Tuesday, 4 November 2008

The Almost Moon - Alice Sebold

Alice Sebold is the author of the excellent ( and hugely successful) Lovely Bones who, I discovered in the acknowledgements, is married to author Glen David Gold who wrote Carter Beats the Devil which is a book I really enjoyed a few years ago.

I had no idea what The Almost Moon was about before picking it up to read however with the first line of the book being "When all is said and done, killing my mother came easily" I realised that this was not going to be an easy read.

The Almost Moon is the story of Helen and her complex, painful relationship with her mother, ex-lingerie model Clair Knightly, and with her also deceased father. We see the steps that led her to take her mother's life and follow her over the next twenty-four hours as she comes to terms with the consequences of her actions and understand the events in her life that led her to take this action.

Helen's murder of her mother in the first few pages puts the reader into a deliberately awkward relationship with the main character which perhaps reflects the difficult relationships Helen herself has experienced during her lifetime. Although I can imagine how easy it would be to take the life of someone you loved (and Helen does love her mother) and justify it to yourself as being in their own interests as their quality of life is so awful there is no attempt to justify the killing on these grounds and I respect Sebold's decision to take that line. Using flashbacks, she guides the reader to an understanding of the various pressures that Helen was put under throughout her life and the damage that her mother's mental illness has caused to her other family relationships.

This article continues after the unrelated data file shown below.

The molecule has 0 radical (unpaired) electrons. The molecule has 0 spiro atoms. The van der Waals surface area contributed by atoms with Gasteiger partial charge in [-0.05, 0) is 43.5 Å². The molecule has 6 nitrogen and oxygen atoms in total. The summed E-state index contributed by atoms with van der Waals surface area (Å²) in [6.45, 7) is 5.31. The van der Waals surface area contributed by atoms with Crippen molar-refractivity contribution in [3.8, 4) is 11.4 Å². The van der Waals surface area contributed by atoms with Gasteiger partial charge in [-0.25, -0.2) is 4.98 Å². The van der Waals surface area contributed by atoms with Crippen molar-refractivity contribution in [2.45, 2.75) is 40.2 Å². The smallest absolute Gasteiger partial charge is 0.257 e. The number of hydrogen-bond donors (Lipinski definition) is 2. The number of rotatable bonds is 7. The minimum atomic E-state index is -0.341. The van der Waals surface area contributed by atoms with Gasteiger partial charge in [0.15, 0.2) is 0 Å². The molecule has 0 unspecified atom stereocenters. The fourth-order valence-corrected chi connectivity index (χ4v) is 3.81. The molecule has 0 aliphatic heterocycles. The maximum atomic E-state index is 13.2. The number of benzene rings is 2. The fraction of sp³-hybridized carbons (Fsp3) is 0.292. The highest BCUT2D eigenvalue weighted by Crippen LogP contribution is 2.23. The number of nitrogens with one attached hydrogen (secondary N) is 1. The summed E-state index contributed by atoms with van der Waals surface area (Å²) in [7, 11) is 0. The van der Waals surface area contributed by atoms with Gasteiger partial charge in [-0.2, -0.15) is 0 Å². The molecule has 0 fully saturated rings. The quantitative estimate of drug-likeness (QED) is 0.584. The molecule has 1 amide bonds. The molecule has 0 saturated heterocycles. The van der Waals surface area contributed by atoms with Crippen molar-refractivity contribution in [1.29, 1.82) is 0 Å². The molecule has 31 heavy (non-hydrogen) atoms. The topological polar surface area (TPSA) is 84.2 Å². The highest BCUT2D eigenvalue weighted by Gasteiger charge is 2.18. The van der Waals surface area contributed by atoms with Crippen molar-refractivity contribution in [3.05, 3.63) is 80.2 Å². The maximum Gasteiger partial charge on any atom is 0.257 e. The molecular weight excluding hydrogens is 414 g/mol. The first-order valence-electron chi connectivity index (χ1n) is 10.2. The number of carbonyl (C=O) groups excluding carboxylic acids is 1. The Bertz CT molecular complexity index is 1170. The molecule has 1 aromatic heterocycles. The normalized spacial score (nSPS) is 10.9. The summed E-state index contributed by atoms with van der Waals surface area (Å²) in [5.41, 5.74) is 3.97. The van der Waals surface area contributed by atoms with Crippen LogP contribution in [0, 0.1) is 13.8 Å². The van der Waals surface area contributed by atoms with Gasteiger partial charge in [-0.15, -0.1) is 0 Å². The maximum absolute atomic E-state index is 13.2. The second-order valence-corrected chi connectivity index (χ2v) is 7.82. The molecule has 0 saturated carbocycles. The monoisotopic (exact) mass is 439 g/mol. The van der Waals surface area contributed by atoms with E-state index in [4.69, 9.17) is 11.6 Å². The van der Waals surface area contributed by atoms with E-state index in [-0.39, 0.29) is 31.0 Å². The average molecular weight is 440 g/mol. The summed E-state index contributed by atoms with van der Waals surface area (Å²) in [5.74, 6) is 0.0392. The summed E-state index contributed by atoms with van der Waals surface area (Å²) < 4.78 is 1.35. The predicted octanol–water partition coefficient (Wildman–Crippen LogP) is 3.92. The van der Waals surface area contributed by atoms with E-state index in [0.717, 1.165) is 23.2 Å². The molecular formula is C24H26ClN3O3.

This is a challenging, and sometimes uncomfortable, book to read that handles the subject in a thought provoking way. Alice Sebold did an excellent job of challenging standard ethical views on matricide and it was impossible not to empathise with Helen's plight as you understand how difficult her life has been.

There's an interview with Alice Sebold on the publisher's site and a thought provoking article on the book from vulpes libris.

2 comments:

Bibliophile said...

Glad you enjoyed it P! I started reading it with an almighty handover & realised in the first few lines, that perhaps I should put it down & start again when i had all my mental ability to hand. Glad i did.

Peta said...

Definitely not a book to read when seeking comfort with a hangover!